Jake Scruggs

writes ruby/wears crazy shirts

Today, for some reason, I was thinking about a start-up I worked on few years ago and how we could go really fast because (almost) no one used the darn thing.

When you're working on a small budget you need to get that code out into the wild as soon as possible so you can figure out if this idea of yours has any legs. So maybe you test a bit less then you would with a big application and you don't pair program that often and workflow is managed through IM and email and you take shortcuts because if you didn't the code would never see the light of day. That's the way it has to be and everyone accepts that.

However, there will come a reckoning -- and it's not fun from the owner's point of view.

The site's popular -- it's making some money but your development team is slowing down and asking for expensive things. They've brought on a new guy, but in addition to costing more money the team (which has now ballooned to two people!) is going slower for some reason. Things that used to take an hour take 1.5 -- and through the miracle of pair billing they cost 3 hours!

The team used to deploy to production whenever they felt like it, but because of some recent costly screw ups the devs are throwing around ideas like: staging servers, regression suites, a DBA review of the SQL queries, and refactoring of complex code. Expensive ideas.

Work flow used go like this: Entrepreneur gets idea >> He emails/IMs developer >> developer codes and deploys. Now the team wants you start using some weird IM like thing (say Campfire) and a project management tool (say Lighthouse). And they cost money!


All this really sucks. The money that's coming in just seems to get gobbled up by all these problems. And the thing the owner has a hard time seeing is that a long time ago everyone on the team made an assumption: This thing's not a freaking bank so we don't have to treat it like one.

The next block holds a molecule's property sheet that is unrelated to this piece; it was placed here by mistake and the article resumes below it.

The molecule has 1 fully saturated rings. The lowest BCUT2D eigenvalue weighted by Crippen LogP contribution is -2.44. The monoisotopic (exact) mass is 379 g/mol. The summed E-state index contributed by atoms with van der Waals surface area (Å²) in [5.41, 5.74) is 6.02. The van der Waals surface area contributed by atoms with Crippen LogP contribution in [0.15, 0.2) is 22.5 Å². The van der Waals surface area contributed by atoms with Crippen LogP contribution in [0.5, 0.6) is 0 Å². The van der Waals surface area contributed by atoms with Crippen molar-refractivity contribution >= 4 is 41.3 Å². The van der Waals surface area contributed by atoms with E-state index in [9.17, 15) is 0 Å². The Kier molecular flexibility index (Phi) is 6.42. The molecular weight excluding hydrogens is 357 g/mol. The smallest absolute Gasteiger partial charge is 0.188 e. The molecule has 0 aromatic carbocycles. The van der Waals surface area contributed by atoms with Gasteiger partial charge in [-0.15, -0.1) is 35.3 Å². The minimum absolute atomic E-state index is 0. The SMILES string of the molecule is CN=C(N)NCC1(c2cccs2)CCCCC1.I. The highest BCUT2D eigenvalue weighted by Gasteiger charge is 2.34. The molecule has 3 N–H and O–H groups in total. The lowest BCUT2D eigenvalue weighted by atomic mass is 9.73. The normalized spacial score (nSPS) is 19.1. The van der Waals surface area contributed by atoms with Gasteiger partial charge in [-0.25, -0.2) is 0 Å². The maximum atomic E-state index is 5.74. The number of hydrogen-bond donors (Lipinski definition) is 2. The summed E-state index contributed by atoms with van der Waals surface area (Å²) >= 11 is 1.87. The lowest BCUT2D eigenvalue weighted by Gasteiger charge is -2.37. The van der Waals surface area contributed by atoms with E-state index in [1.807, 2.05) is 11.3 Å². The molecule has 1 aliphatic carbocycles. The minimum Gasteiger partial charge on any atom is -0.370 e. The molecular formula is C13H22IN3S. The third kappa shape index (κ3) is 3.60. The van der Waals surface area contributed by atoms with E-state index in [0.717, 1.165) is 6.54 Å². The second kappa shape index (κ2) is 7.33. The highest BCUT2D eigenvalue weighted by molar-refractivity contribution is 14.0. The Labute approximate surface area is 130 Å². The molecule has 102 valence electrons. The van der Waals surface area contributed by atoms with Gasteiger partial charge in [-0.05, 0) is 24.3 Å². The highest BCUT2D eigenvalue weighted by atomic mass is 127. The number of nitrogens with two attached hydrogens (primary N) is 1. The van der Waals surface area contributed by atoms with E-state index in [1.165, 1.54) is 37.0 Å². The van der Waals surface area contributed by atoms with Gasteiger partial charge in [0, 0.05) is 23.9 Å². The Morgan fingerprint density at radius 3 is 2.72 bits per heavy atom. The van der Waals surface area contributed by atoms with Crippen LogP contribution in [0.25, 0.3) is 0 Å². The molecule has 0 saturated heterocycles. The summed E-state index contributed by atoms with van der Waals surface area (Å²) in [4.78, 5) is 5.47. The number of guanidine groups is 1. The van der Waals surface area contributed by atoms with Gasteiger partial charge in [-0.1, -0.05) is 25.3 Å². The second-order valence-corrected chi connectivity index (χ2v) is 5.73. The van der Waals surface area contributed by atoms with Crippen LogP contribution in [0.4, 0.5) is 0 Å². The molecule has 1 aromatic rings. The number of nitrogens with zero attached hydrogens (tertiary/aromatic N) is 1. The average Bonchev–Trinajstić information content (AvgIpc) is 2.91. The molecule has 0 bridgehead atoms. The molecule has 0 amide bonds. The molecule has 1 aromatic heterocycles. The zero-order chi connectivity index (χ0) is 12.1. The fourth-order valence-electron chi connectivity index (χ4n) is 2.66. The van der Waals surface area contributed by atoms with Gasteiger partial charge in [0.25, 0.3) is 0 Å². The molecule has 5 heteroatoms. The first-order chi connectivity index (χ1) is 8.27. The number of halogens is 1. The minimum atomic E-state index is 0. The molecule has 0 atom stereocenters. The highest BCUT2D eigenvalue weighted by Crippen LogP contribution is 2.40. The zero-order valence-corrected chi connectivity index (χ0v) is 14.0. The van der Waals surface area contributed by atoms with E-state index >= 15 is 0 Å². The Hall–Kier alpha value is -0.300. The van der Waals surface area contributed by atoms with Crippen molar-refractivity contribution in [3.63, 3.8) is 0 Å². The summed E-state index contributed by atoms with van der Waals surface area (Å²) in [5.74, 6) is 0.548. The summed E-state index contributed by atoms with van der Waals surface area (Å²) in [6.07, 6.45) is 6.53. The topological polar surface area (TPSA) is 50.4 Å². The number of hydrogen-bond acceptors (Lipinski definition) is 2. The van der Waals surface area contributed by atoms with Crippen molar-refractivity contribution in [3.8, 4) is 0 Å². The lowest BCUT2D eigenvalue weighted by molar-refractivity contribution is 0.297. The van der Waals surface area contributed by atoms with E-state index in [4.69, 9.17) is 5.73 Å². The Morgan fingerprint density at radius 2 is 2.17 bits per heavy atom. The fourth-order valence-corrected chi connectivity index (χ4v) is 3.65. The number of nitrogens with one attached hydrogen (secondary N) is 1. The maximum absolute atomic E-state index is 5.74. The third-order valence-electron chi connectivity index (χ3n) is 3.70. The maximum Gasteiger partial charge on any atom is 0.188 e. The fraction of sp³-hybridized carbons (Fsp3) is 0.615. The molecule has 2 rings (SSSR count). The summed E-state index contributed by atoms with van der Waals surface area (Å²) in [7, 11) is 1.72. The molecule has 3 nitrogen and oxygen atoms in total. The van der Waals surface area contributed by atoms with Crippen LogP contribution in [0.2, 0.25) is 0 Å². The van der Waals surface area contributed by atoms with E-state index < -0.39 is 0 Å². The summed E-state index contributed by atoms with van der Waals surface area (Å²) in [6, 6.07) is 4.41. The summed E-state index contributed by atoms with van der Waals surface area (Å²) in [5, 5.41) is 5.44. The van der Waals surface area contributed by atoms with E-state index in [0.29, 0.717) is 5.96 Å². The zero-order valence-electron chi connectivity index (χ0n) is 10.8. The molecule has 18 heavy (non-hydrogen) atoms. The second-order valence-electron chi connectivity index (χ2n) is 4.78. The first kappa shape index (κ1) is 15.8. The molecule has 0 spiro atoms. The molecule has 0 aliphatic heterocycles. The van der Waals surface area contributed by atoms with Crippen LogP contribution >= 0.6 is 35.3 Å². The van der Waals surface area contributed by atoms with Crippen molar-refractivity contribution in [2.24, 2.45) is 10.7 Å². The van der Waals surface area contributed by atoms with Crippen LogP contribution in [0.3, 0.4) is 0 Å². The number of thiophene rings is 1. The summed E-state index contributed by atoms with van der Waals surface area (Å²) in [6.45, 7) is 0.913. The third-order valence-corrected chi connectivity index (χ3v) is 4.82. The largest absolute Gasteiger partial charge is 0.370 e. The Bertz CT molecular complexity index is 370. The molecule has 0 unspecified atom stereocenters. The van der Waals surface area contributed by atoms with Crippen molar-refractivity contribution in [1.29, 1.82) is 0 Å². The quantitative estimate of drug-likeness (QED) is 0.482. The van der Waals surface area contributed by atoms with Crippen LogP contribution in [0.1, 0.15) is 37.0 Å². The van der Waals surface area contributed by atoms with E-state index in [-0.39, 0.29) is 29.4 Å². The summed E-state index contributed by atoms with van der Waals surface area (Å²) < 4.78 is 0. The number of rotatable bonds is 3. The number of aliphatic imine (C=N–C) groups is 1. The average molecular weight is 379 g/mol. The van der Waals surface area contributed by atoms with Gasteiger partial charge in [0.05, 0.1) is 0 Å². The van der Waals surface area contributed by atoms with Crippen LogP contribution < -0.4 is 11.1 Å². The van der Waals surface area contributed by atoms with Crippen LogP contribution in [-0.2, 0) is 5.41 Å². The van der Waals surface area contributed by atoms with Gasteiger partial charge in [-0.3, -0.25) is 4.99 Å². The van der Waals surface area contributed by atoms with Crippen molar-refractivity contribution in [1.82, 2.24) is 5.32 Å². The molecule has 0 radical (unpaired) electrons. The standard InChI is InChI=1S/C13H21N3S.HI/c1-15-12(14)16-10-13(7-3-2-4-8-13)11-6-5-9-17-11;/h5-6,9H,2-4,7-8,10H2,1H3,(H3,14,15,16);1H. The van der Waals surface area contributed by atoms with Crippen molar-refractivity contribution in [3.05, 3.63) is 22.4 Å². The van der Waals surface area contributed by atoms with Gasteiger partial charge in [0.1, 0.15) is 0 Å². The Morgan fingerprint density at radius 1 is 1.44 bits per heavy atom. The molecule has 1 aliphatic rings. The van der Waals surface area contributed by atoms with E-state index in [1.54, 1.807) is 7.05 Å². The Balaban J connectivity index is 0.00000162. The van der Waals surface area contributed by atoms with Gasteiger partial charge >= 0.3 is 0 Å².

A bank application has to work ALL the time and the cost of bugs can be EXPENSIVE. So there's very good reason to spend some money being cautious. What has happened to the entrepreneur is that his tiny app has become his bank. He's got years of time and tons of money invested in this website now. Failures 2 years ago didn't have near the importance they do today. All the technical debt accrued along the way needs to be payed down. Now, most of these costs are one time hits with a much smaller continuing maintenance fee and they save way more money then not doing them -- long term. But the transition from small to big has serious mental and physical hurdles to overcome. Mental in that everyone has to stop treating the app like it isn't a big deal if it goes down. Physical because it's going to need more people, servers, and products to keep it running. Those are some tough hurdles to jump.

2 comments :

Renzo said...

The "experiment" should not be longer than 4-6 months and after that the enterpreneur should know if it's worthwhile. From the technical standpoint that should be also the time to plan based on the user feedback. The problem is that once lower quality is estabilished and there is a public release it's too late to educate the customer about the need for quality. So my suggestion is never trade quality for speed, it's a false speed impression. Yes the eneterpeneur will probably go finding someone else for a 4th of the price but we (the craftsmen) have the responsiblity to tell the customer what to expect. And this post is a good example. Thanks for sharing.

Fred Lee said...

Great observations. Thanks for sharing. I am currently working at a company that is experiencing exactly what you described . . . even down to the point of the application becoming a "bank". The application I work is quite literally a bank. As someone who is not one of the "original" coders, I think I see the application in a more objective manner. The "owners" can get emotional. I often hear things like, "This is how we used to do it." The problem is that "used to" is 4 years ago and 20 people less.